Parallel Threads: Sweden and United States
By Helena Hernmarck
Helena Hernmarck is a Swedish-born tapestry artist and weaver best known for her monumental tapestries designed for architectural settings. Her designs derive from sources ranging from photographs, to watercolors, to handwritten letters, and even from the texture of wool itself. She has supported Swedish textile arts throughout her career, collaborating with Swedish spinners, dyers, and weavers on each commission. Hernmarck’s work is in the collections of the Museum of Modern Art and the Metropolitan Museum of Art, New York; the Los Angeles County Museum of Art;the Art Institute of Chicago; the Minneapolis Museum of Art; and other institutions.
Montreal Studio, 1970
My mentors in Sweden – Edna Martin, Astrid Sampe, and Alice Lund – were successful professional textile designers and felt that architecture was much enhanced by textile art. When I immigrated to the United States in 1975, their model was the first thing that I imported. The American architects, who admired Scandinavian design, loved it.
When I was just starting out as a tapestry artist, I hired apprentices and produced everything in my own studio, first in Canada, then in England, and eventually in the United States. But in 1975, when I got a big job that I couldn’t handle in my own studio, I gave it to Alice Lund Textilier in Borlänge, Sweden to produce. At the same time, I went to Walstedt‘s Textilverkstad in Dala-Floda, Sweden to have the yarn custom spun and dyed.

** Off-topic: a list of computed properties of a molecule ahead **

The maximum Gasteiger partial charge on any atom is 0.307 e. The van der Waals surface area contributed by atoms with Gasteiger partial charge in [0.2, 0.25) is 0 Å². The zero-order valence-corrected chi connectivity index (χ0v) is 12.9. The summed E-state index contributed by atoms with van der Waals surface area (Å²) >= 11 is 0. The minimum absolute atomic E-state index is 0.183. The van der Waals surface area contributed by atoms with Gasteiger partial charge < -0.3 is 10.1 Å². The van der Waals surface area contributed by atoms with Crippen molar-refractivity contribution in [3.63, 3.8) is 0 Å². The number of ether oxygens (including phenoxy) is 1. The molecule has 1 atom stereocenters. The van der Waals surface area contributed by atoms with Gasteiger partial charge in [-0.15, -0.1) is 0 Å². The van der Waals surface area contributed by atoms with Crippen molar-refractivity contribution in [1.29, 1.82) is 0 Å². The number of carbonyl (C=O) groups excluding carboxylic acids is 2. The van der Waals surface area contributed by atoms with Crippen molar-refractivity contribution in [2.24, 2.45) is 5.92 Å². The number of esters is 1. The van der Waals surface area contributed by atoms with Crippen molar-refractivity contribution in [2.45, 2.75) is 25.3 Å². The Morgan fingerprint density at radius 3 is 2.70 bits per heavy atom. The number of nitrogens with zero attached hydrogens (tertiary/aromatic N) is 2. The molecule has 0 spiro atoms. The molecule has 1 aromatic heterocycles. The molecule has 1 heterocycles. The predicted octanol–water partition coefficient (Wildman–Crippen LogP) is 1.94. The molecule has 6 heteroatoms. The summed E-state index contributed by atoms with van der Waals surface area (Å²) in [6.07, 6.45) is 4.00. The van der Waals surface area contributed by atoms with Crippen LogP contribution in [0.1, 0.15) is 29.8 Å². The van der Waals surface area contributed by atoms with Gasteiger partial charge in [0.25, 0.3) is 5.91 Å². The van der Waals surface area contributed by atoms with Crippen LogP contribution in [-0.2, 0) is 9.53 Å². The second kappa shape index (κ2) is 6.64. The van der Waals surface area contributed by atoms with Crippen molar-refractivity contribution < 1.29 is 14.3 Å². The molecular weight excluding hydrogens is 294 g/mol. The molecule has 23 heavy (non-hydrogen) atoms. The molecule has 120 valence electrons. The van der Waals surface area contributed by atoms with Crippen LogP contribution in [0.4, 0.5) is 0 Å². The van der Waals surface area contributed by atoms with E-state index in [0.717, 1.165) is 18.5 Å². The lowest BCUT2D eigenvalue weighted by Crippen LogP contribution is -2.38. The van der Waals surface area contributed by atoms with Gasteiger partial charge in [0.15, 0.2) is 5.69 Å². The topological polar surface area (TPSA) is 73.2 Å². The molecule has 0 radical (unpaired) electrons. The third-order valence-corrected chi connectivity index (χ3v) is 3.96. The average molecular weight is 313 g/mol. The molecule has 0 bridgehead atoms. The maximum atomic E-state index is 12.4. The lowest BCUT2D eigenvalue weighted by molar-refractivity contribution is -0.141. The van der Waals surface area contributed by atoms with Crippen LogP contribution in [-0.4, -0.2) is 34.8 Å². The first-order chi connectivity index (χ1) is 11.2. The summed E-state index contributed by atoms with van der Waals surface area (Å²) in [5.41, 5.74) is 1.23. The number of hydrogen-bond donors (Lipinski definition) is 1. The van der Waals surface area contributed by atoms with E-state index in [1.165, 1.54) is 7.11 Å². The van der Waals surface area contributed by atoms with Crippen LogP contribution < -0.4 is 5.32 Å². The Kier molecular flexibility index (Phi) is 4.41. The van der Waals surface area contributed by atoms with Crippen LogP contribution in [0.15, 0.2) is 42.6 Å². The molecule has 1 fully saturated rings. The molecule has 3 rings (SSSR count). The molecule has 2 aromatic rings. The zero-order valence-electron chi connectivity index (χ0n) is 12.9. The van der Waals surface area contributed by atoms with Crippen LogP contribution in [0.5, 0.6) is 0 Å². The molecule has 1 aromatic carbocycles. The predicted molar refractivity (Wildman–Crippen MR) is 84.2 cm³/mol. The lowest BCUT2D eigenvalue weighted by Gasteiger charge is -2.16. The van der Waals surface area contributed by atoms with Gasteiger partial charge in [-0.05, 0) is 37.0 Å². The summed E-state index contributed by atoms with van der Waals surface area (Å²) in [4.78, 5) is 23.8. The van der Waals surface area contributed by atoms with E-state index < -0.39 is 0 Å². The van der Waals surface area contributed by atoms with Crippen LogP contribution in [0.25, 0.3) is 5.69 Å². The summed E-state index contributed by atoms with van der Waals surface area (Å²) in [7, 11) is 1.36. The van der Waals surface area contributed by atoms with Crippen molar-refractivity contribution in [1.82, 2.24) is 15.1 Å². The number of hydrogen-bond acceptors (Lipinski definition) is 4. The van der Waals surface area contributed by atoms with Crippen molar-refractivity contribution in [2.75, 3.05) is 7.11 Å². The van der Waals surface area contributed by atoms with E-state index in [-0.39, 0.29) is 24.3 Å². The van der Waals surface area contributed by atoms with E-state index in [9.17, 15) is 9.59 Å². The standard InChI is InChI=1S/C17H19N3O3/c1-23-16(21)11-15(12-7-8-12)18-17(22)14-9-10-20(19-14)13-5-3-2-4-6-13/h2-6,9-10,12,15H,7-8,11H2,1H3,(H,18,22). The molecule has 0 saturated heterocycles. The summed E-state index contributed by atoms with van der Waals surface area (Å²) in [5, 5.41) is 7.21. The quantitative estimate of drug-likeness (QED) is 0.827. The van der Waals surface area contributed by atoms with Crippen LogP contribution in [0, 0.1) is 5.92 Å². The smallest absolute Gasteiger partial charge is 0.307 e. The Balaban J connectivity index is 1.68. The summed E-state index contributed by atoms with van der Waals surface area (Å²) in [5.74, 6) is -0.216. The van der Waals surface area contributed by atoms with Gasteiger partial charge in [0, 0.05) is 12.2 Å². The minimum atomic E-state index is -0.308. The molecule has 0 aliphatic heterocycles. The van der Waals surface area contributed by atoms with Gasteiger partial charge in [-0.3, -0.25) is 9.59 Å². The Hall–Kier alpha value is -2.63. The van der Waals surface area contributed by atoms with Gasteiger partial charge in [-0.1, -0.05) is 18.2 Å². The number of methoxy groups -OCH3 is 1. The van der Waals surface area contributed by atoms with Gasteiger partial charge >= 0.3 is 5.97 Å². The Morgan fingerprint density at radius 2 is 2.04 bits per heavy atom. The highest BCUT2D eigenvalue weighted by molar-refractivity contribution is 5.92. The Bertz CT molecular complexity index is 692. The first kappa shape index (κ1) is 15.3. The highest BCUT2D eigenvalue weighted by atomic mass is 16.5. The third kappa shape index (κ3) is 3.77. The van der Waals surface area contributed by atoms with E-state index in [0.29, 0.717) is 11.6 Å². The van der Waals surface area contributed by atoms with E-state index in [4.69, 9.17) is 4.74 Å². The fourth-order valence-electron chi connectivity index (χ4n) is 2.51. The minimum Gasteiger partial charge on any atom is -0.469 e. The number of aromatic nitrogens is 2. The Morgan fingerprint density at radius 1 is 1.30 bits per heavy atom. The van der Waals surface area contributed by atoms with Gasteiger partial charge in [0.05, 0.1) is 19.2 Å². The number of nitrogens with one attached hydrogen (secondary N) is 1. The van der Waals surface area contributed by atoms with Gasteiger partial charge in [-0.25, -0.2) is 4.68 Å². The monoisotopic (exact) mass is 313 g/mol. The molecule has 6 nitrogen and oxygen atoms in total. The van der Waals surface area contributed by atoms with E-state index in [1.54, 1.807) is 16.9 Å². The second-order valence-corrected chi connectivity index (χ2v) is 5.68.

Big commissions kept coming and suddenly, I had a Trans-Atlantic business producing tapestries both in the United States and Sweden and figuring out kroner to dollars, square feet to square meters, inches per day and exchange rates. I needed skilled weavers who I could train in my technique and skilled spinners and dyers who could create any type of thread I wanted on order, and I needed quite a few.
Alice Lund Textiles, 2014
I had been an apprentice myself under Alice Lund, my mentor, and knew that the weavers there would live up to my expectations. That is, I knew that we shared a language and training and that their understanding would match my meaning. I also knew that they were willing to commit to the intensive process of learning my technique, which takes at least a year of training. Because of this, I have invested a considerable amount of effort into sustaining Alice Lund Textilier and Walstedts Textilverkstad, and have certainly reaped many rewards.
That said, it was important that I be located in the United States for the access to commissions. I felt that I had come to the land of opportunity, a place where all this could take place. But this distance from Sweden was also important for the well-being of the Swedish weavers to feel ownership over their efforts and have the freedom to interpret the designs using my technique. I also felt some responsibility to share the work so that their skills would not be forgotten, feeling that I had a role to play in Sweden. This certainly enriched my own life as an immigrant. I couldn’t have been more fortunate to work with and support these two firms in Sweden for 30 years when we needed each other.
At the same time, because of all this, I’ve set an example in the U.S. to encourage more people to weave and to seek commissions. Here, I have hired numerous apprentices from diverse backgrounds. Two went to Cranbrook Academy at the same time in the early 1980s, and one is there now.
Helena Hernmarck Studio, 2016
At this stage in my life, I am again looking to bring tapestry art forward by experimenting and seeing what will come of it, and sustaining relationships with communities of weavers in Sweden and the United States.